Single Threaded Stateless Session Beans?

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EJB design: Single Threaded Stateless Session Beans?

  1. Single Threaded Stateless Session Beans? (11 messages)

    Something that has bothered me for a long time about stateless session beans is that I could never understand why they are single threaded. The only way that they make sense to me is if they are multi-threaded.
    For example, let's say I have a session bean that runs a search on a database. I would have a method that takes in some search criteria, grabs a DB connection out of the pool, runs a select, and then returns the connection to the pool and the data to the client. All of these would make the most sense as local variables, so why would I ever want to have multiple instances of this stateless session bean?
    Can anyone think of any example where multiple single threaded stateless session beans make more sense than a single instance of a multithreaded SLSB?
  2. Paul

    The SLSBs are single threaded because a TX Context, Principal is associated with bean instance when it is called. These beans are pooled and unless the max pool size is reached are processed in separate threads ( Vendor dependent).

    If SLSBs were designed thread safe every call would have looked like a servlet doGet/Post with request info containing Tx Context , Security Context info and etc. So at least the code looks clean (developer dependent).

    Mike
  3. Couldn't the TX Context and Principal be associated with the thread instead of with the bean instance? I would think you would have associate the TX with the thread when you call another EJB anyway. That way the next EJB has access to TX and security information.
    Developer code could still get access to the UserTransaction and Principal objects through the EJBContext. The server would just look up these objects based on the current thread instead of based on the EJB instance.

    Paul
  4. This would force Vendors to run your app server using JDK 1.4 for reasonably fast ThreadLocal performance. But it would be very Nice.
  5. I will have to read up a little on ThreadLocal variables to get a better understanding of them.
    I was thinking you could just associate an id (Thread name?) with each Thread in the server thread pool, and use this id to store whatever user specific stuff you wanted to store.
    Code in the EJBContext object could then do something like this:
    Principal user = userPrincipalTable.get(Thread.currentThread().getName());

    Assuming that the thread was given a unique name when it was created by the server. Access to the userPrincipalTable object would need to be synchronized also.
    Would calling the getName() method be slow pre JDK 1.4?
  6. I don't think the reason for this design decision was the problem of associating transaction contexts with threads. This is not such a big problem, certainly not beyond the capabilities of modern App servers.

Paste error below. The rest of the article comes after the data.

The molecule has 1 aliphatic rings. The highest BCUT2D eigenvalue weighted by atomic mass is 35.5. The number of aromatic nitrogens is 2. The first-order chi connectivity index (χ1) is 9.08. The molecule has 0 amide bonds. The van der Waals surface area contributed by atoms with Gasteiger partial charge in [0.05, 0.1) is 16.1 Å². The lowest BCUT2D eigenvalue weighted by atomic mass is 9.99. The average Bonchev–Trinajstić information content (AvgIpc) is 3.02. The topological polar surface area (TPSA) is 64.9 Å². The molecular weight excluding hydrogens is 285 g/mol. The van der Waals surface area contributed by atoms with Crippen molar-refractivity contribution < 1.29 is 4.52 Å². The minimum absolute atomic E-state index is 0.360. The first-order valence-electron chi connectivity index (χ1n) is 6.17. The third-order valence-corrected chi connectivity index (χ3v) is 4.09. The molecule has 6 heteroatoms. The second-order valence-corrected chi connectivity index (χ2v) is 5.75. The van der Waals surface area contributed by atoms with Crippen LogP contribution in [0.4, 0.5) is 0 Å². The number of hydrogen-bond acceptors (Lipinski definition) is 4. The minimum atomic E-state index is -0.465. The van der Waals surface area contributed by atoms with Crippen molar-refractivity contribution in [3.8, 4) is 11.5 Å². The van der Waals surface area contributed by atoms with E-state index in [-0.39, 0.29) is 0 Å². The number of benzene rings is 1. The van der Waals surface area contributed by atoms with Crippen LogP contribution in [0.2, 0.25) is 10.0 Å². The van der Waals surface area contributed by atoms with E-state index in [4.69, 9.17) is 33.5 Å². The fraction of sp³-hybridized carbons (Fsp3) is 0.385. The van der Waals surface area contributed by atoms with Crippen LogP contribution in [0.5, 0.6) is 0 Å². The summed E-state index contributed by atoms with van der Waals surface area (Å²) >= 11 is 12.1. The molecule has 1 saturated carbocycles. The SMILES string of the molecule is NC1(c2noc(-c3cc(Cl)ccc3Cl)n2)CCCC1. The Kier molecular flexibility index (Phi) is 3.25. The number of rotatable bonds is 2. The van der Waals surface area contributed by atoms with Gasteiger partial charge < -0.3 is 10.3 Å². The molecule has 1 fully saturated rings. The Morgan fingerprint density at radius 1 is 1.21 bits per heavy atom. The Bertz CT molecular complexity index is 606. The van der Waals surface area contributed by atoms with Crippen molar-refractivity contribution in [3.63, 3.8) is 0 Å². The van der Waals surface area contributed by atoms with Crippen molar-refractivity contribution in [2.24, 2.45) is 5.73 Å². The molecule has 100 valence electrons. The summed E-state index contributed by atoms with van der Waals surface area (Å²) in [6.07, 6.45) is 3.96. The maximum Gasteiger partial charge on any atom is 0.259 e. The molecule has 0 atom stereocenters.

You don't need JDK1.4 to achieve fast ThreadLocals if you have control over the types (i.e Java class) of threads running in your system. In that case you can implement your own ThreadLocals. App server vendors do have that control. All they have to do is put transaction context reference in the base class of their threads. This allows better speed than even JDK1.4 ThreadLocals can offer.

    I can think of two reasons why a sinlge-threaded model was chosen for SLSBs:

    1. Caching non-reusable resources such as sockets, specific Java libraries (XML parsers, XSLT templates, stuff like that), and pre-configured JCA connections (for instance you might want to prepare some statements for use throughout the lifetime of the session bean).

    2. Make SLSBs and SFSBs as similar as possible.

    You might argue that the second reason I listed shouldn't really be a goal. But I think it does add some clarity to the spec, ensuring you don't ever have to worry about threads.

    Gal
  7. 1. Caching non-reusable resources such as sockets, specific Java libraries (XML parsers, XSLT templates, stuff like that), and pre-configured JCA connections (for instance you might want to prepare some statements for use throughout the lifetime of the session bean).

    >

    I think you are correct that the spec designers probably had this in mind. Although I don't think it is the best design choice. Consider a SLSB that has a method that will perform several tasks involving non-reusable resources. If each of these resources are instance variables within one single threaded SLSB, they will all be locked until the method is complete, which is not very effeficient way to use them. If you separate them into several EJBs called from one controller (Facade?), then there is really no reason to make the facade single threaded. Maybe the EJB spec designers should have defined a generic resource pool (like the one in jakarta commons), that could be used if a resource needed to be single threaded.